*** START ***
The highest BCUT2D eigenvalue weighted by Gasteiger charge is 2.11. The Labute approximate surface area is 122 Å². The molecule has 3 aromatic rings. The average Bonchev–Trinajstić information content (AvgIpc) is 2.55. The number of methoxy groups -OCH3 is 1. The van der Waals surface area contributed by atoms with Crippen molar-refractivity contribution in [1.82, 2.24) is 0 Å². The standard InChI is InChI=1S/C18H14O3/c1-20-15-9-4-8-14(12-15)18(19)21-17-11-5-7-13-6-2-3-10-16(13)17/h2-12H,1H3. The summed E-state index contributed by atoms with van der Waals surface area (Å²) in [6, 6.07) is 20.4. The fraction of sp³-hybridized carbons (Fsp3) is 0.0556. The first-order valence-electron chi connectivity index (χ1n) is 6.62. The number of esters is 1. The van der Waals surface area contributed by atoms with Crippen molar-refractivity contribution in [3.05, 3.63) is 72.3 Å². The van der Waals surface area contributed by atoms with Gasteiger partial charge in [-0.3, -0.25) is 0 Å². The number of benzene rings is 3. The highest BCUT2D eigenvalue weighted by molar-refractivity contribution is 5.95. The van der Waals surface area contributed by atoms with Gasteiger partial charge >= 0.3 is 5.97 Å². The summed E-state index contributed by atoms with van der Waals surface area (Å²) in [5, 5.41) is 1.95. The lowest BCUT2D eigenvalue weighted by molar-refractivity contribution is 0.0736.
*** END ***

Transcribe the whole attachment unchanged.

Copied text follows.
The highest BCUT2D eigenvalue weighted by Gasteiger charge is 2.11. The Labute approximate surface area is 122 Å². The molecule has 3 aromatic rings. The average Bonchev–Trinajstić information content (AvgIpc) is 2.55. The number of methoxy groups -OCH3 is 1. The van der Waals surface area contributed by atoms with Crippen molar-refractivity contribution in [1.82, 2.24) is 0 Å². The standard InChI is InChI=1S/C18H14O3/c1-20-15-9-4-8-14(12-15)18(19)21-17-11-5-7-13-6-2-3-10-16(13)17/h2-12H,1H3. The summed E-state index contributed by atoms with van der Waals surface area (Å²) in [6, 6.07) is 20.4. The fraction of sp³-hybridized carbons (Fsp3) is 0.0556. The first-order valence-electron chi connectivity index (χ1n) is 6.62. The number of esters is 1. The van der Waals surface area contributed by atoms with Crippen molar-refractivity contribution in [3.05, 3.63) is 72.3 Å². The van der Waals surface area contributed by atoms with Gasteiger partial charge in [-0.3, -0.25) is 0 Å². The number of benzene rings is 3. The highest BCUT2D eigenvalue weighted by molar-refractivity contribution is 5.95. The van der Waals surface area contributed by atoms with Gasteiger partial charge >= 0.3 is 5.97 Å². The summed E-state index contributed by atoms with van der Waals surface area (Å²) in [5, 5.41) is 1.95. The lowest BCUT2D eigenvalue weighted by molar-refractivity contribution is 0.0736.